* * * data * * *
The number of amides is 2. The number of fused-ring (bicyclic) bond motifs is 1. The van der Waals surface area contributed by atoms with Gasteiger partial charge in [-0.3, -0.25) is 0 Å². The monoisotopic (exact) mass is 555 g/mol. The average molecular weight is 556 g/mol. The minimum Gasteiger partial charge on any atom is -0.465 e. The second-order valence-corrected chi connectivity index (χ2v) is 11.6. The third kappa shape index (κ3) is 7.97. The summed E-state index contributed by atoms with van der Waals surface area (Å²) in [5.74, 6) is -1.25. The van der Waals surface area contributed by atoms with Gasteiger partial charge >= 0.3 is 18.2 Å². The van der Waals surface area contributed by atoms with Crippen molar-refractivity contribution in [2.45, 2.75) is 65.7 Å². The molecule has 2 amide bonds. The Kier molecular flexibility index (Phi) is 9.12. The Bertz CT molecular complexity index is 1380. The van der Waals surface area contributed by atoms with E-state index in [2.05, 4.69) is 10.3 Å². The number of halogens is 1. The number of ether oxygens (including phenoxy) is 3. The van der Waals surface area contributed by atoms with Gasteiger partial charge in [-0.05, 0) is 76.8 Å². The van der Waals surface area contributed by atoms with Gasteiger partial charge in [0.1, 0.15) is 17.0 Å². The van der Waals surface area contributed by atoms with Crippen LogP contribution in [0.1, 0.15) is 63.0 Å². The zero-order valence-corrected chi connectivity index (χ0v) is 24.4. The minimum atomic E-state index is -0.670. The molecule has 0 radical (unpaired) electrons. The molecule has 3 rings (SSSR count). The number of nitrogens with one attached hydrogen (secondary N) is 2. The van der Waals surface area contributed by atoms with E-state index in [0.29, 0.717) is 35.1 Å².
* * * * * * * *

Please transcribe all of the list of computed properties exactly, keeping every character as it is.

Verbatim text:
The number of amides is 2. The number of fused-ring (bicyclic) bond motifs is 1. The van der Waals surface area contributed by atoms with Gasteiger partial charge in [-0.3, -0.25) is 0 Å². The monoisotopic (exact) mass is 555 g/mol. The average molecular weight is 556 g/mol. The minimum Gasteiger partial charge on any atom is -0.465 e. The second-order valence-corrected chi connectivity index (χ2v) is 11.6. The third kappa shape index (κ3) is 7.97. The summed E-state index contributed by atoms with van der Waals surface area (Å²) in [5.74, 6) is -1.25. The van der Waals surface area contributed by atoms with Gasteiger partial charge >= 0.3 is 18.2 Å². The van der Waals surface area contributed by atoms with Crippen molar-refractivity contribution in [2.45, 2.75) is 65.7 Å². The molecule has 2 amide bonds. The Kier molecular flexibility index (Phi) is 9.12. The Bertz CT molecular complexity index is 1380. The van der Waals surface area contributed by atoms with E-state index in [2.05, 4.69) is 10.3 Å². The number of halogens is 1. The number of ether oxygens (including phenoxy) is 3. The van der Waals surface area contributed by atoms with Gasteiger partial charge in [-0.05, 0) is 76.8 Å². The van der Waals surface area contributed by atoms with Gasteiger partial charge in [0.1, 0.15) is 17.0 Å². The van der Waals surface area contributed by atoms with Crippen LogP contribution in [0.1, 0.15) is 63.0 Å². The zero-order valence-corrected chi connectivity index (χ0v) is 24.4. The minimum atomic E-state index is -0.670. The molecule has 0 radical (unpaired) electrons. The molecule has 3 rings (SSSR count). The number of nitrogens with one attached hydrogen (secondary N) is 2. The van der Waals surface area contributed by atoms with E-state index in [0.29, 0.717) is 35.1 Å².